S.F. Sorrow Is Born
Bracelets of Fingers
She Says Good Morning
I See You
Well of Destiny
Old Man Going
The Pretty Things S.F. Sorrow was one of the most extraordinary British albums of the late 1960s, and one utterly beset by disaster.
It was the first rock opera, yet its thunder was stolen by The Who’s Tommy; it was one of the crowning glories of English psychedelia, but it was released right after The White Album, just as trends started moving away from teapots-in-the-sky daydreaming to something more earthy; it was a crucial step between psychedelia and prog, but its failure put the band on their heels, just as King Crimson and Yes were starting to establish their reputations.
“What we were trying to do was definitely push the envelope,” says guitarist Dick Taylor, “which prog bands then continued to do.”
“What we were attempting was attempted again by different bands later for whatever their reasons were,” says singer Phil May. “We started to try to do something different. We tried to change the landscape, and a lot of prog bands came along with totally that intention. They didn’t want to be just rock bands.”
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Fittingly, S.F. Sorrow’s roots were in failure. The Pretty Things’ contract with Fontana had expired after the Emotions album had been released in April 1967. That record had been both a commercial flop and an artistic failure.
After making their name playing feral, unhinged R&B, The Pretty Things turned to flowery pop for Emotions, with producer Steve Rowland commissioning Sunday Night At The Palladium-style brass and strings from them to go on top. Freed from their contract, though, they could leave that behind.
“When we finished with Fontana, we could do what the fuck we wanted, which was to go in and do demos,” Taylor says.
The band had decided they didn’t want to make a conventional album of 14 unrelated songs. “We wanted to make a piece of music that hung together, so it was one piece of music made up of different elements,” May says. “I was writing the story as the songs were written. And the story wasn’t complete when recording began.
"The music drove the story and the story drove the music, when it was necessary. When there was a gap in the narrative and a character was created – Baron Saturday – that drove the need for Baron Saturday Meets S.F. Sorrow. It really did evolve on the studio floor."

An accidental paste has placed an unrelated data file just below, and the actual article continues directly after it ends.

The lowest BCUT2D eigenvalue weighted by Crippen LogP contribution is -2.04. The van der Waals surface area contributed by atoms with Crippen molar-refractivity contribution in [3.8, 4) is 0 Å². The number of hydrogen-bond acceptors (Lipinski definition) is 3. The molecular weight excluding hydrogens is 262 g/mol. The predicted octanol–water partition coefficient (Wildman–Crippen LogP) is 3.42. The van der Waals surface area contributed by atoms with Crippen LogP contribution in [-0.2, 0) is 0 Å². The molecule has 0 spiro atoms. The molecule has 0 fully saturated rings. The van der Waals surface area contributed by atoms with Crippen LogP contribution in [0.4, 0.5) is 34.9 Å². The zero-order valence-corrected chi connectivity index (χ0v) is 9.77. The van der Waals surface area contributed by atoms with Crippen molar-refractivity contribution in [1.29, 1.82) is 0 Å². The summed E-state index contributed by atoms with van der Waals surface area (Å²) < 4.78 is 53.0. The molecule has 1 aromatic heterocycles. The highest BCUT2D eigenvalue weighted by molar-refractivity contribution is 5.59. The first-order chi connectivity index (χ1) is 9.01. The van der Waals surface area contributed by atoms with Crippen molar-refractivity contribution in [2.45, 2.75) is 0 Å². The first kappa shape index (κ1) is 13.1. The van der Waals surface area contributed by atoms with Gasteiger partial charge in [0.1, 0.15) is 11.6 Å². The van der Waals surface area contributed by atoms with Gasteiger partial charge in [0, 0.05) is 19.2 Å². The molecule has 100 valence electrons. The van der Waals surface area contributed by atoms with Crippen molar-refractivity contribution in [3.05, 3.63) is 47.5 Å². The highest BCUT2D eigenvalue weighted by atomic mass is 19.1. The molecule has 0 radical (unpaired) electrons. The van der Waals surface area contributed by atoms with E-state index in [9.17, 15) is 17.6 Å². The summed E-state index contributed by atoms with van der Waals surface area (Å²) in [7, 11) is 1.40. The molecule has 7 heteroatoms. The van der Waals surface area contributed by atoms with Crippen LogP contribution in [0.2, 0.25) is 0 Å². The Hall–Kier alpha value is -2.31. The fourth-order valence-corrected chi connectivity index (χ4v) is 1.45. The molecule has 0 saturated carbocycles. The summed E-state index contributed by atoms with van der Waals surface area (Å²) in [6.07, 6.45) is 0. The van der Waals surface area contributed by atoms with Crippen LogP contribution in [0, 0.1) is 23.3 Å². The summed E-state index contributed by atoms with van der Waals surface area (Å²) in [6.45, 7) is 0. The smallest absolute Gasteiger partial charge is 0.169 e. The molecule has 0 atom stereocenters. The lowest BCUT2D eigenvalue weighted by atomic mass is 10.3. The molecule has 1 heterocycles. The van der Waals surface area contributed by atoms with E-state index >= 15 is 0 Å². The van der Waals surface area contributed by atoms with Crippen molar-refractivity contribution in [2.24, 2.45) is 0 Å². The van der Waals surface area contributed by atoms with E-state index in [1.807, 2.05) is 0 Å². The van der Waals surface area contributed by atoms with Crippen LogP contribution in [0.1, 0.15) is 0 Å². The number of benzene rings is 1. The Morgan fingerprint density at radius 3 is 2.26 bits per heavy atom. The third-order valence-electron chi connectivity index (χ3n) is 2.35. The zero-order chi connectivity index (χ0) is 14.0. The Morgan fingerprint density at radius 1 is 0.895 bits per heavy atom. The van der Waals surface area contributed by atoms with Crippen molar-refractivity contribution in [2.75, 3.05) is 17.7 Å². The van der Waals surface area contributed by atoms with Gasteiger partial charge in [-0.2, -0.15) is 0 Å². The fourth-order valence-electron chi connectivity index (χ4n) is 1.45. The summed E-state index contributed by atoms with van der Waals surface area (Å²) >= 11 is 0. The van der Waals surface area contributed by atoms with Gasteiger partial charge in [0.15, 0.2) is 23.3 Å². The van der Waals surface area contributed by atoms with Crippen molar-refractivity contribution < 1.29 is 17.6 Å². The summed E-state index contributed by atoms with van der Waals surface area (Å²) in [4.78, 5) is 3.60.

Other albums released in December 1968
- Head - The Monkees
- Cruising with Ruben & the Jets - The Mothers of Invention
- Beggars Banquet - The Rolling Stones
- James Taylor - James Taylor
- Blood, Sweat & Tears - Blood, Sweat & Tears
- The Natch'l Blues - Taj Mahal
- The Family That Plays Together - Spirit
- Love Is - Eric Burdon & The Animals
- The Soft Machine - The Soft Machine
- Sweet Child - Pentangle
What they said...
"The sound represents the apex of British style psych, and the songwriting is on a par with the best bands of the time. There’s more to discover with each listen and each discovery is rewarding." (Head Heritage (opens in new tab))
"The idea of a consistent, flowing rock opera must seem alien to the current downloading generation who listen to albums in bits and pieces, but the minute opener SF Sorrow Is Born kicks in, typical of its time but also evoking the choral lines of traditional musicals with its chants proclaiming the protagonist’s birth, it’s obvious this warrants – no, demands – attention." (Louder Than War (opens in new tab))
"Out of step with the back-to-basics approach of both The Beatles and the Stones, S.F. Sorrow still resonates with tripped-out hippy ideology. But there’s a darker edge here, too. A storyline taking in birth, love, war and death sees the titular protagonist ultimately deciding to turn against the world and resign himself to a life of depressed solitude." (Long Live Vinyl (opens in new tab))
What you said...
Shane Reho: This sounds sorta like the first two Pink Floyd albums (more Piper than Saucerful) with a small dose of Who Sell Out (the actual songs, that is) thrown in, which makes for an interesting listen.